Please use this identifier to cite or link to this item: https://doi.org/10.1242/dev.106534
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dc.titleEarmuff restricts progenitor cell potential by attenuating the competence to respond to self-renewal factors
dc.contributor.authorJanssens, D.H.
dc.contributor.authorKomori, H.
dc.contributor.authorGrbac, D.
dc.contributor.authorChen, K.
dc.contributor.authorKoe, C.T.
dc.contributor.authorWang, H.
dc.contributor.authorLee, C.-Y.
dc.date.accessioned2014-11-26T09:04:03Z
dc.date.available2014-11-26T09:04:03Z
dc.date.issued2014-03-01
dc.identifier.citationJanssens, D.H., Komori, H., Grbac, D., Chen, K., Koe, C.T., Wang, H., Lee, C.-Y. (2014-03-01). Earmuff restricts progenitor cell potential by attenuating the competence to respond to self-renewal factors. Development (Cambridge) 141 (5) : 1036-1046. ScholarBank@NUS Repository. https://doi.org/10.1242/dev.106534
dc.identifier.issn09501991
dc.identifier.urihttp://scholarbank.nus.edu.sg/handle/10635/110529
dc.description.abstractDespite expressing stem cell self-renewal factors, intermediate progenitor cells possess restricted developmental potential, which allows them to give rise exclusively to differentiated progeny rather than stem cell progeny. Failure to restrict the developmental potential can allow intermediate progenitor cells to revert into aberrant stem cells that might contribute to tumorigenesis. Insight into stable restriction of the developmental potential in intermediate progenitor cells could improve our understanding of the development and growth of tumors, but the mechanisms involved remain largely unknown. Intermediate neural progenitors (INPs), generated by type II neural stem cells (neuroblasts) in fly larval brains, provide an in vivo model for investigating the mechanisms that stably restrict the developmental potential of intermediate progenitor cells. Here, we report that the transcriptional repressor protein Earmuff (Erm) functions temporally after Brain tumor (Brat) and Numb to restrict the developmental potential of uncommitted (immature) INPs. Consistently, endogenous Erm is detected in immature INPs but undetectable in INPs. Erm-dependent restriction of the developmental potential in immature INPs leads to attenuated competence to respond to all known neuroblast self-renewal factors in INPs. We also identified that the BAP chromatin-remodeling complex probably functions cooperatively with Erm to restrict the developmental potential of immature INPs. Together, these data led us to conclude that the Erm-BAP-dependent mechanism stably restricts the developmental potential of immature INPs by attenuating their genomic responses to stem cell self-renewal factors. We propose that restriction of developmental potential by the Erm-BAP-dependent mechanism functionally distinguishes intermediate progenitor cells from stem cells, ensuring the generation of differentiated cells and preventing the formation of progenitor cell-derived tumor-initiating stem cells. © 2014. Published by The Company of Biologists Ltd.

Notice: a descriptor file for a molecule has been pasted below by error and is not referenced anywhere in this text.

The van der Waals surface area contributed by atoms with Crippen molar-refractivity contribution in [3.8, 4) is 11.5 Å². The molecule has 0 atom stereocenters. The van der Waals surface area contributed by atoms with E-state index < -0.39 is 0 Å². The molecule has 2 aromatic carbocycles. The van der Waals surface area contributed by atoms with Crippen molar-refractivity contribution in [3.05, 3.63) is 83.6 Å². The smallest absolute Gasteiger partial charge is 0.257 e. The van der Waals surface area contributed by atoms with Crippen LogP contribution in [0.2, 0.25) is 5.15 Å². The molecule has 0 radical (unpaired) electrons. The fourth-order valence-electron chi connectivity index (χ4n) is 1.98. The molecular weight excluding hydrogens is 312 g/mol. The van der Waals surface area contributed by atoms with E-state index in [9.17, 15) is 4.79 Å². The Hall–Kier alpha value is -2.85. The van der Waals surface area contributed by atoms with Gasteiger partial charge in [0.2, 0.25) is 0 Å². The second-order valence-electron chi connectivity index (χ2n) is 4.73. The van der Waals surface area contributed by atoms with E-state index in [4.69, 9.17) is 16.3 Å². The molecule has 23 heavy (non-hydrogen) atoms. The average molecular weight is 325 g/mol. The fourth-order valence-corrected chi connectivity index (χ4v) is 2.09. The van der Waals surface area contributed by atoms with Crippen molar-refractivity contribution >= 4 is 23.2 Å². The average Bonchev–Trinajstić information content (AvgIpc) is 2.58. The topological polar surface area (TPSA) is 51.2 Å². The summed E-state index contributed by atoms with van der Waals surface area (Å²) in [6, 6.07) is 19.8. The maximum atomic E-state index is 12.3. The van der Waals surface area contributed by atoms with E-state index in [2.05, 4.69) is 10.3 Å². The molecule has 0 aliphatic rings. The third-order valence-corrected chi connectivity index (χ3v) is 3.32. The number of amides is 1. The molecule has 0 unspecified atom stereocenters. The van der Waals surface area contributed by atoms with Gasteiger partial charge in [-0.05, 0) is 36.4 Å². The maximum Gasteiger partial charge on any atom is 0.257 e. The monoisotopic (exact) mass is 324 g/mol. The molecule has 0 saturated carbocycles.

dc.description.urihttp://libproxy1.nus.edu.sg/login?url=http://dx.doi.org/10.1242/dev.106534
dc.sourceScopus
dc.subjectBrm
dc.subjectDevelopmental potential
dc.subjectEarmuff
dc.subjectIntermediate neural progenitor
dc.subjectNeuroblast
dc.subjectSelf-renewal factors
dc.typeArticle
dc.contributor.departmentDUKE-NUS GRADUATE MEDICAL SCHOOL S'PORE
dc.description.doi10.1242/dev.106534
dc.description.sourcetitleDevelopment (Cambridge)
dc.description.volume141
dc.description.issue5
dc.description.page1036-1046
dc.description.codenDEVPE
dc.identifier.isiut000331880900006
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